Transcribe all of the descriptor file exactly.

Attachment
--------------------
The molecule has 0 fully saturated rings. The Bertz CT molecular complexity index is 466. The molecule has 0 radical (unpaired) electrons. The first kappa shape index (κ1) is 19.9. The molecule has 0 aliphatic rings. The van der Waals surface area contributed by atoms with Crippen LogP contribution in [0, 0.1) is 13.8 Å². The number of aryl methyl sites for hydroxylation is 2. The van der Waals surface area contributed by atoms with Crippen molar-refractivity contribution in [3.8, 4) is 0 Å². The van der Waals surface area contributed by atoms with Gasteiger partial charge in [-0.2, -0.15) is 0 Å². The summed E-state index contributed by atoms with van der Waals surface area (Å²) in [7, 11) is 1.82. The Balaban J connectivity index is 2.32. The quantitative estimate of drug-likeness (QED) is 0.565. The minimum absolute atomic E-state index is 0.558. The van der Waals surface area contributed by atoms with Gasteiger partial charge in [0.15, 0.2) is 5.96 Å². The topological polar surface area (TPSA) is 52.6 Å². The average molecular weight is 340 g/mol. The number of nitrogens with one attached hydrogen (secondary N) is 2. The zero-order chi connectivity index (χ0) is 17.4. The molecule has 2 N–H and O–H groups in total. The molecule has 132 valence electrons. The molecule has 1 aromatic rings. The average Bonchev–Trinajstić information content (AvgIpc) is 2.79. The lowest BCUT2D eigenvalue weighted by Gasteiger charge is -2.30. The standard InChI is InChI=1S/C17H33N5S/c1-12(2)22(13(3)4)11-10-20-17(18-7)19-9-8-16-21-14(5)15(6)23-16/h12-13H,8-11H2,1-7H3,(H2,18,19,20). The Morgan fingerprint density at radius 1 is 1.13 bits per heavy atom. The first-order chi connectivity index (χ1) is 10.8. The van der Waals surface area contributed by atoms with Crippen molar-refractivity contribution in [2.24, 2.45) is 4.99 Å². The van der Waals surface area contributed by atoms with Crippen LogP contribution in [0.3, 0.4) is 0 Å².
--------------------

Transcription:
The molecule has 0 fully saturated rings. The Bertz CT molecular complexity index is 466. The molecule has 0 radical (unpaired) electrons. The first kappa shape index (κ1) is 19.9. The molecule has 0 aliphatic rings. The van der Waals surface area contributed by atoms with Crippen LogP contribution in [0, 0.1) is 13.8 Å². The number of aryl methyl sites for hydroxylation is 2. The van der Waals surface area contributed by atoms with Crippen molar-refractivity contribution in [3.8, 4) is 0 Å². The van der Waals surface area contributed by atoms with Gasteiger partial charge in [-0.2, -0.15) is 0 Å². The summed E-state index contributed by atoms with van der Waals surface area (Å²) in [7, 11) is 1.82. The Balaban J connectivity index is 2.32. The quantitative estimate of drug-likeness (QED) is 0.565. The minimum absolute atomic E-state index is 0.558. The van der Waals surface area contributed by atoms with Gasteiger partial charge in [0.15, 0.2) is 5.96 Å². The topological polar surface area (TPSA) is 52.6 Å². The average molecular weight is 340 g/mol. The number of nitrogens with one attached hydrogen (secondary N) is 2. The zero-order chi connectivity index (χ0) is 17.4. The molecule has 2 N–H and O–H groups in total. The molecule has 132 valence electrons. The molecule has 1 aromatic rings. The average Bonchev–Trinajstić information content (AvgIpc) is 2.79. The lowest BCUT2D eigenvalue weighted by Gasteiger charge is -2.30. The standard InChI is InChI=1S/C17H33N5S/c1-12(2)22(13(3)4)11-10-20-17(18-7)19-9-8-16-21-14(5)15(6)23-16/h12-13H,8-11H2,1-7H3,(H2,18,19,20). The Morgan fingerprint density at radius 1 is 1.13 bits per heavy atom. The first-order chi connectivity index (χ1) is 10.8. The van der Waals surface area contributed by atoms with Crippen molar-refractivity contribution in [2.24, 2.45) is 4.99 Å². The van der Waals surface area contributed by atoms with Crippen LogP contribution in [0.3, 0.4) is 0 Å².